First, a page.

Which is why yesterday, I proposed a little experiment on Twitter. I asked people to take a well-known book, then to imagine the author of that book was of the opposite gender, or was genderqueer, and imagine what that cover might look like.
There were hundreds of replies within 24 hours. Here are just a few of them.
Pretty interesting. The question I always ask about the gendering of books by women is this: does this kind of packaging help or hurt the book’s sales? My hunch is that these books sell more presented like this than if they were more “masculine.” Interesting stuff.
What’s interesting—to me—here is that while “word of mouth” tied for the top answer in my poll, what it tied with was the book’s cover, and the next highest answer was the book’s synopsis or an excerpt from it. Clearly, then, the book itself (both the outside and the inside) needs to make a good impression on a reader before they buy it.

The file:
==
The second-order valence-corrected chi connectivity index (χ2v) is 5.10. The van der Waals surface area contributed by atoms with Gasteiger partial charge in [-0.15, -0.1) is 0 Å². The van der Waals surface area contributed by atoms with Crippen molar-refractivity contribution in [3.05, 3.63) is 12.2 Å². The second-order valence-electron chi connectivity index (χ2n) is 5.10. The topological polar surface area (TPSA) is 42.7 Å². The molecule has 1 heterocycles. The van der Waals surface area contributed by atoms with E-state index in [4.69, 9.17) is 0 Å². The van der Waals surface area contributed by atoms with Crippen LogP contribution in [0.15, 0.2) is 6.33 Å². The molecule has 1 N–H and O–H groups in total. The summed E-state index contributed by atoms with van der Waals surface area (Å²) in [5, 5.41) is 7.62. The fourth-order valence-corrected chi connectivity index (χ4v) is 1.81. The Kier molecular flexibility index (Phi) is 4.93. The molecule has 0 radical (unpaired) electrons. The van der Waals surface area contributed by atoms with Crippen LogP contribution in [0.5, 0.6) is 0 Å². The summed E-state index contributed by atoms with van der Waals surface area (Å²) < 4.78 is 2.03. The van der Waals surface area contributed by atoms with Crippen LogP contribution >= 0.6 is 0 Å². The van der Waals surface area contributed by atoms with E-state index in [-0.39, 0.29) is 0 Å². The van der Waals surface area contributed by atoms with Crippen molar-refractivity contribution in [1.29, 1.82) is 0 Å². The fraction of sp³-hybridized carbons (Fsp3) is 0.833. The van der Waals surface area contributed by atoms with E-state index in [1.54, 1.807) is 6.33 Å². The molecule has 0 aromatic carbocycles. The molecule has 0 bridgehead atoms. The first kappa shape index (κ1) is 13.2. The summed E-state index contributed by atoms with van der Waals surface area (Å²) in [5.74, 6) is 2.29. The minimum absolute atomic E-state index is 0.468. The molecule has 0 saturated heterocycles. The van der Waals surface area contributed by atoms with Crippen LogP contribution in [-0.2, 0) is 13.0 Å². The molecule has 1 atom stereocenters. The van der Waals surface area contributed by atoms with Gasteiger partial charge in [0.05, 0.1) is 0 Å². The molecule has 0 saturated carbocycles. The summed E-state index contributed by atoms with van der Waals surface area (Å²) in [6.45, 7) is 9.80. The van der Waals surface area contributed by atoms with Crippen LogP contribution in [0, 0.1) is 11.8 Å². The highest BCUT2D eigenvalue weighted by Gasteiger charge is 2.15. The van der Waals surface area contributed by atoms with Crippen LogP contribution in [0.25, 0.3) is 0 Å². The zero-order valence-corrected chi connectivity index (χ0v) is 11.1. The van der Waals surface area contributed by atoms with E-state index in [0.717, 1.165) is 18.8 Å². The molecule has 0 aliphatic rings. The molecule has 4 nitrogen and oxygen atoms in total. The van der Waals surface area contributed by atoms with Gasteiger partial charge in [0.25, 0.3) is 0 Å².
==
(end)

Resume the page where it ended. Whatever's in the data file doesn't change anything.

This sort of data about how people find out about books assumes that people actually know how they came to be interested in a book. In my own experience, this is very difficult to pin down in a multiple choice response.
The U.S. Senate has passed the Marketplace Fairness Act of 2013 (S.743), approving a bill that would make online sellers with $1 million or more in yearly sales (including booksellers like Amazon) collect state sales tax.
If this goes through, Amazon will have to pay a bunch more in taxes, and it will be interesting to see if they raise prices to make up the difference.
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